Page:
Last week, Canada’s six big banks announced plans to allow homeowners to defer mortgage payments. Isn’t that a step in the right direction? I guess it’s a sign that this problem is being taken seriously, which is good. But mortgage relief only addresses half of the problem, and it helps the people who are often in a better financial position than renters. In Canada, we like to talk a lot about social safety nets, but what does it say that the people who are being protected are the ones with collateral? It seems especially cruel when low-income people are suffering the worst and most immediate consequences of the Covid-19 outbreak. When you look at people who work in the restaurant industry, the arts, gig workers—these are the people who are suddenly without a source of income. The mortgage deferral is an example of our government prioritizing the needs of the one per cent.

Not all landlords and property owners are one-percenters though. Oh, absolutely I get that. A lot of landlords are small business owners, too. They count on rental payments to pay their mortgages or as a source of income. That’s why it’s important to come up with a solution that considers everyone’s needs.


On Friday, Doug Ford announced that anybody who couldn’t pay rent wouldn’t be evicted. Isn’t that more or less the same as a freeze? It’s not, and here’s why. If you’re a renter and you have to tell your landlord that you can’t afford to pay your rent, that’s an intimidating position to be in. Sure, your landlord can’t evict you—at least not for now—but they can be difficult or degrading. Our government needs to take the lead so that renters don’t have to justify holding on to what little money they may have.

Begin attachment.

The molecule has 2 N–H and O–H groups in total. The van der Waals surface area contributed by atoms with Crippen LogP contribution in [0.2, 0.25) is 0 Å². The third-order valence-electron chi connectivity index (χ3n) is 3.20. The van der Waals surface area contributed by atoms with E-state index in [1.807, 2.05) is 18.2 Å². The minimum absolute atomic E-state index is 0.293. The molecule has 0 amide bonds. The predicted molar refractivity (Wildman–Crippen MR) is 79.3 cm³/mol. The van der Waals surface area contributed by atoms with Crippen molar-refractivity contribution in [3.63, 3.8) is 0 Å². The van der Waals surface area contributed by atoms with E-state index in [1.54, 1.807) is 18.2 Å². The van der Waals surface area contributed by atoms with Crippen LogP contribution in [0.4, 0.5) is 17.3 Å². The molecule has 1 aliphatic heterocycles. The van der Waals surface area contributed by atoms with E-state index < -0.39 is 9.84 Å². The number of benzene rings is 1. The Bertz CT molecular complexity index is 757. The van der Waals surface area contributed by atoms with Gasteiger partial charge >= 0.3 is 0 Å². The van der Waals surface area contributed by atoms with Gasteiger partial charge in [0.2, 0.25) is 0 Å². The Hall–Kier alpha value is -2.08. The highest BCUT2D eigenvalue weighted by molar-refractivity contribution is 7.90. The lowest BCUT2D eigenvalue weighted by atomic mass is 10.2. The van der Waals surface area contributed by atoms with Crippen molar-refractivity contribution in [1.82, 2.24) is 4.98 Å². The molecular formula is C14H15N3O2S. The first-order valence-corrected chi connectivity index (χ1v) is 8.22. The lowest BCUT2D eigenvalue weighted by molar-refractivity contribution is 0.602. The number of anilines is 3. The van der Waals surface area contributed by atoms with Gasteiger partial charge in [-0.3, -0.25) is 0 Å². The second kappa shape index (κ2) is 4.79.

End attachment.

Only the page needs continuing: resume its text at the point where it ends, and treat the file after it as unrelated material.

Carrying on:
Ford also said he’ll do whatever it takes to protect Ontarians. Does that inspire confidence? I definitely haven’t been a Doug Ford fan in the past; I have a lot of friends who work in the education sector, let’s put it that way. But, you know, he’s done a pretty good job about reassuring people and showing support. So that’s the good part. But we need more than support. We need action. So we’ll see.

An organization called Parkdale Organize! has started a #KeepYourRent campaign, telling renters not to pay on April 1 regardless of whether they have the money. Is that the right tactic? You know, a few days ago I was thinking that my partner and I are lucky to have some savings, so we would be able to pay. But now I’m not so sure. Who knows how long this will last and if I’ll need that money in the future? The other thing is the idea of solidarity, and that makes sense to me too. What I’m hoping is that our government will step up with a solution.

Last question: you have two dogs. How are they coping with life in isolation? They’re doing great. Their routine hasn’t changed because we’re still walking them and taking them to the park. Our dogs—Patti and Scooter—are mother and son. They’re both hound-dog mutts. We adopted Patti from the humane society and, to our surprise, she was pregnant. She had two pups. We kept one and gave the other, Pony, to our close friends in St. Catharines. Normally we get the dogs together to play, but we haven’t been able to do that with everyone on lockdown. We tried to FaceTime, but it didn’t work. We held laptops up to their faces, but the dogs were totally uninterested.